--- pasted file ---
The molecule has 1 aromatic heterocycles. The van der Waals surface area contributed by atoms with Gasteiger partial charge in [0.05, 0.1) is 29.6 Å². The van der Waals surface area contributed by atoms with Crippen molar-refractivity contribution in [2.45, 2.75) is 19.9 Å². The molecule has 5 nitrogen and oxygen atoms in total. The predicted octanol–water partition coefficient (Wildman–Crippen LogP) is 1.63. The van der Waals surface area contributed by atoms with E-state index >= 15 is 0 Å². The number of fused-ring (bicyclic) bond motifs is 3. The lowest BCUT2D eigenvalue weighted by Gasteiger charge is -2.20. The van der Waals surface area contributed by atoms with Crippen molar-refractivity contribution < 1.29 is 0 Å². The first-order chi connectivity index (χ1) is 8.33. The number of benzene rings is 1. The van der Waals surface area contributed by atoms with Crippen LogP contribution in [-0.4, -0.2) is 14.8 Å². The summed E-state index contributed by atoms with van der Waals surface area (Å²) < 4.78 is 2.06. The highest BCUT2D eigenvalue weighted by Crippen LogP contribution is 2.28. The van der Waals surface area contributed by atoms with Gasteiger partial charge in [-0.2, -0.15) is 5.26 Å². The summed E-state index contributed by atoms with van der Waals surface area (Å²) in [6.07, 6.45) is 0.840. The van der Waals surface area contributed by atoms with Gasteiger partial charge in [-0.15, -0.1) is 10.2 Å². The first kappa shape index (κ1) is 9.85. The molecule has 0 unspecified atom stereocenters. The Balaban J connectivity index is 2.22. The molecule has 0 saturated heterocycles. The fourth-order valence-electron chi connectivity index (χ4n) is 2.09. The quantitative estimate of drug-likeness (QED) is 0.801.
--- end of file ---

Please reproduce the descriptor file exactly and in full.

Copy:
The molecule has 1 aromatic heterocycles. The van der Waals surface area contributed by atoms with Gasteiger partial charge in [0.05, 0.1) is 29.6 Å². The van der Waals surface area contributed by atoms with Crippen molar-refractivity contribution in [2.45, 2.75) is 19.9 Å². The molecule has 5 nitrogen and oxygen atoms in total. The predicted octanol–water partition coefficient (Wildman–Crippen LogP) is 1.63. The van der Waals surface area contributed by atoms with E-state index >= 15 is 0 Å². The number of fused-ring (bicyclic) bond motifs is 3. The lowest BCUT2D eigenvalue weighted by Gasteiger charge is -2.20. The van der Waals surface area contributed by atoms with Crippen molar-refractivity contribution < 1.29 is 0 Å². The first-order chi connectivity index (χ1) is 8.33. The number of benzene rings is 1. The van der Waals surface area contributed by atoms with Crippen LogP contribution in [-0.4, -0.2) is 14.8 Å². The summed E-state index contributed by atoms with van der Waals surface area (Å²) < 4.78 is 2.06. The highest BCUT2D eigenvalue weighted by Crippen LogP contribution is 2.28. The van der Waals surface area contributed by atoms with Gasteiger partial charge in [-0.2, -0.15) is 5.26 Å². The summed E-state index contributed by atoms with van der Waals surface area (Å²) in [6.07, 6.45) is 0.840. The van der Waals surface area contributed by atoms with Gasteiger partial charge in [-0.15, -0.1) is 10.2 Å². The first kappa shape index (κ1) is 9.85. The molecule has 0 unspecified atom stereocenters. The Balaban J connectivity index is 2.22. The molecule has 0 saturated heterocycles. The fourth-order valence-electron chi connectivity index (χ4n) is 2.09. The quantitative estimate of drug-likeness (QED) is 0.801.